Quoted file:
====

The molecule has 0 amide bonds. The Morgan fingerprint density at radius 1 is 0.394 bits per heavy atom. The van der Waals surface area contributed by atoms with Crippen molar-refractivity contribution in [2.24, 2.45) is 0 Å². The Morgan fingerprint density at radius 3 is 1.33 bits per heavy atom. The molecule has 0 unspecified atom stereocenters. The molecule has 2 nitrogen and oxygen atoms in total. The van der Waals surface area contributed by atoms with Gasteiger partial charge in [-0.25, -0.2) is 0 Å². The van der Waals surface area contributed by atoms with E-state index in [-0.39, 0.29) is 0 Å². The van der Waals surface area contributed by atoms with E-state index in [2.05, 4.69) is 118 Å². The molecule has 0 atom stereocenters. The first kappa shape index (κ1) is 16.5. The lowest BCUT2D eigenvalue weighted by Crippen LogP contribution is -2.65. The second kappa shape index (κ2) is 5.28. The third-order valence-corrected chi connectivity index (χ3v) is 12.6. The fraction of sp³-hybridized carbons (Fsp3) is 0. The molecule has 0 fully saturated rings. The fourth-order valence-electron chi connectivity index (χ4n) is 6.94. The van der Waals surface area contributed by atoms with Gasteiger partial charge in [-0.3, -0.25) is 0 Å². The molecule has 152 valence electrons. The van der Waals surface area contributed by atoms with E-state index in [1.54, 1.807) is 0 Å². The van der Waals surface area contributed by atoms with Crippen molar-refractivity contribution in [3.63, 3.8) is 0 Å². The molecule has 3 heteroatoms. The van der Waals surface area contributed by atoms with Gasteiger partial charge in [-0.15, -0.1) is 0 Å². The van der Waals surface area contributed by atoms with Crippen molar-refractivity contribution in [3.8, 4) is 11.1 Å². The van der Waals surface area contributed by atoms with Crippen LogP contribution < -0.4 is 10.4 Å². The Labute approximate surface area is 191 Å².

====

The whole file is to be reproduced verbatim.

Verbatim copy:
The molecule has 0 amide bonds. The Morgan fingerprint density at radius 1 is 0.394 bits per heavy atom. The van der Waals surface area contributed by atoms with Crippen molar-refractivity contribution in [2.24, 2.45) is 0 Å². The Morgan fingerprint density at radius 3 is 1.33 bits per heavy atom. The molecule has 0 unspecified atom stereocenters. The molecule has 2 nitrogen and oxygen atoms in total. The van der Waals surface area contributed by atoms with Gasteiger partial charge in [-0.25, -0.2) is 0 Å². The van der Waals surface area contributed by atoms with E-state index in [-0.39, 0.29) is 0 Å². The van der Waals surface area contributed by atoms with E-state index in [2.05, 4.69) is 118 Å². The molecule has 0 atom stereocenters. The first kappa shape index (κ1) is 16.5. The lowest BCUT2D eigenvalue weighted by Crippen LogP contribution is -2.65. The second kappa shape index (κ2) is 5.28. The third-order valence-corrected chi connectivity index (χ3v) is 12.6. The fraction of sp³-hybridized carbons (Fsp3) is 0. The molecule has 0 fully saturated rings. The fourth-order valence-electron chi connectivity index (χ4n) is 6.94. The van der Waals surface area contributed by atoms with Gasteiger partial charge in [-0.3, -0.25) is 0 Å². The molecule has 152 valence electrons. The van der Waals surface area contributed by atoms with E-state index in [1.54, 1.807) is 0 Å². The van der Waals surface area contributed by atoms with Crippen molar-refractivity contribution in [3.63, 3.8) is 0 Å². The molecule has 3 heteroatoms. The van der Waals surface area contributed by atoms with Gasteiger partial charge in [-0.15, -0.1) is 0 Å². The van der Waals surface area contributed by atoms with Crippen molar-refractivity contribution in [3.8, 4) is 11.1 Å². The van der Waals surface area contributed by atoms with Crippen LogP contribution < -0.4 is 10.4 Å². The Labute approximate surface area is 191 Å².